Tax compliance is extremely important for small businesses. As keen as business owners are to avoid overpaying their taxes, they also understand that they need to be unimpeachable in the eyes of HMRC. Many small business owners outsource their tax affairs and compliance to accountants and bookkeepers. But ultimately, they themselves are accountable for their tax compliance.
When HMRC makes a decision that you disagree with, it can be a source of great anxiety and stress. However, you have the right to appeal to the tax tribunal. Here we’ll walk you through the process of appealing tax tribunal decisions.
What can I appeal against?
You can appeal against some decisions made about direct or indirect taxes. Direct taxes include income tax, PAYE tax, corporation tax, capital gains tax, National Insurance contributions, statutory sick pay, statutory maternity pay and inheritance tax. Indirect taxes include VAT, or customs and excise duty.
Indirect tax appeals can usually go straight to a tribunal, while direct tax appeals need to go to HMRC first.
Right of appeal examples
Listed below are some instances where you may have the right of appeal:
HMRC have altered your self-assessment after an enquiry because they believe you made a mistake.
They demand an excess of information during an enquiry or are taking too long to close their enquiries.
They have issued a coding notice that you believe to be incorrect.
They have disallowed a claim to a relief.
They have refused you a sub-contractor's certificate.
You want to dispute a penalty or surcharge that you believe to be incorrect or unfair.
When do I appeal?
You must appeal within 30 days of the date of HMRC’s notification of their decision. This usually comes in the form of a letter. However, it can also be a penalty notice, assessment or other document.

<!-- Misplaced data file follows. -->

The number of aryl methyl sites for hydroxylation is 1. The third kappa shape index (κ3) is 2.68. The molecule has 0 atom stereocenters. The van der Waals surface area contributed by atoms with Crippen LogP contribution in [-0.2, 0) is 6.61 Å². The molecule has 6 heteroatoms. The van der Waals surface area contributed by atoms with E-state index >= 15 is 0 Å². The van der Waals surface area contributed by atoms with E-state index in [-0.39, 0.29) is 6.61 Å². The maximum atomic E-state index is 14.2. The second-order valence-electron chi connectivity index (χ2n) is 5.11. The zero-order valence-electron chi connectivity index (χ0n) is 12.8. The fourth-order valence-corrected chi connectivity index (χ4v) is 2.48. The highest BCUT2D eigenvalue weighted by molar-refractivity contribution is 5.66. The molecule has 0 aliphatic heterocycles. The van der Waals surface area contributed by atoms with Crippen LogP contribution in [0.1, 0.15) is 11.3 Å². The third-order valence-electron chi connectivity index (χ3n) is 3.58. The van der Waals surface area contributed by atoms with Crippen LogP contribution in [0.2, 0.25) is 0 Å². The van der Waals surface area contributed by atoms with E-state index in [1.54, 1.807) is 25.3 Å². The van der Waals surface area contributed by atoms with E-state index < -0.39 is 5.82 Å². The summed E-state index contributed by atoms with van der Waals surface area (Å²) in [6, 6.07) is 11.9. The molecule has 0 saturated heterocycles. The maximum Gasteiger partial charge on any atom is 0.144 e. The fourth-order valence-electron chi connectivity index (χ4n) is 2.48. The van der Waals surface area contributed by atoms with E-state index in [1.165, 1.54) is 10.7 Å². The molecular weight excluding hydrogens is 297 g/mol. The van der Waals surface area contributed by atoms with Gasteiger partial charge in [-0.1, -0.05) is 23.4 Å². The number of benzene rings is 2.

If you fail to appeal within this timeframe, you can still submit your appeal to HMRC or directly to the tribunal for late consideration.
How do I appeal?
Your appeal needs to be in writing, and you can either use your own letter of appeal or download a form. Your appeal must contain all of the following:
Your name / business name.
Your UTR (this will be shown on the HMRC decision notice).
The specific decision or assessment you are appealing against.
Your grounds for appeal (why you disagree with the decision.
What you (realistically) believe that the correct outcome of the case should be.
You should also enclose any evidence that might support your case for appeal. The more information you have to support your assertion that HMRC made the wrong decision, the more likely your appeal is to be successful.
What happens after I appeal?
After your appeal has been submitted, HMRC will consider your appeal and notify you as to whether or not they agree with you. In the vast majority of cases, you can expect one of the following outcomes:
HMRC agrees with your appeal and amends their decision in line with what you have suggested.
HMRC does not agree with your appeal, but offers to review their decision in light of the evidence you have provided. Your case will be subject to an internal review process carried out by another HMRC team to ensure impartiality.
HMRC does not offer to review their decision (but you can still ask them to review their decision at any time).
HMRC needs to discuss the case with you, and requests more clarification, information or evidence that will support your appeal.
If you are still unable to reach a satisfactory resolution with HMRC, this is the point at which you can make an appeal to the Tax Chamber of the First-Tier Tribunal. You cannot have a review from HMRC and a tribunal appeal at the same time.
The tribunal is a separate entity from HMRC. You can apply to appeal to the tribunal by visiting the GOV.UK website. Alternatively, you can download and fill in a notice of appeal form (T240) and send it in the post.
We can help
If you’re interested in finding out more about appealing to the tax tribunal, tax compliance, or any other aspect of your business finances then get in touch with our financial experts. Find out how GoCardless can help you with ad hoc payments or recurring payments.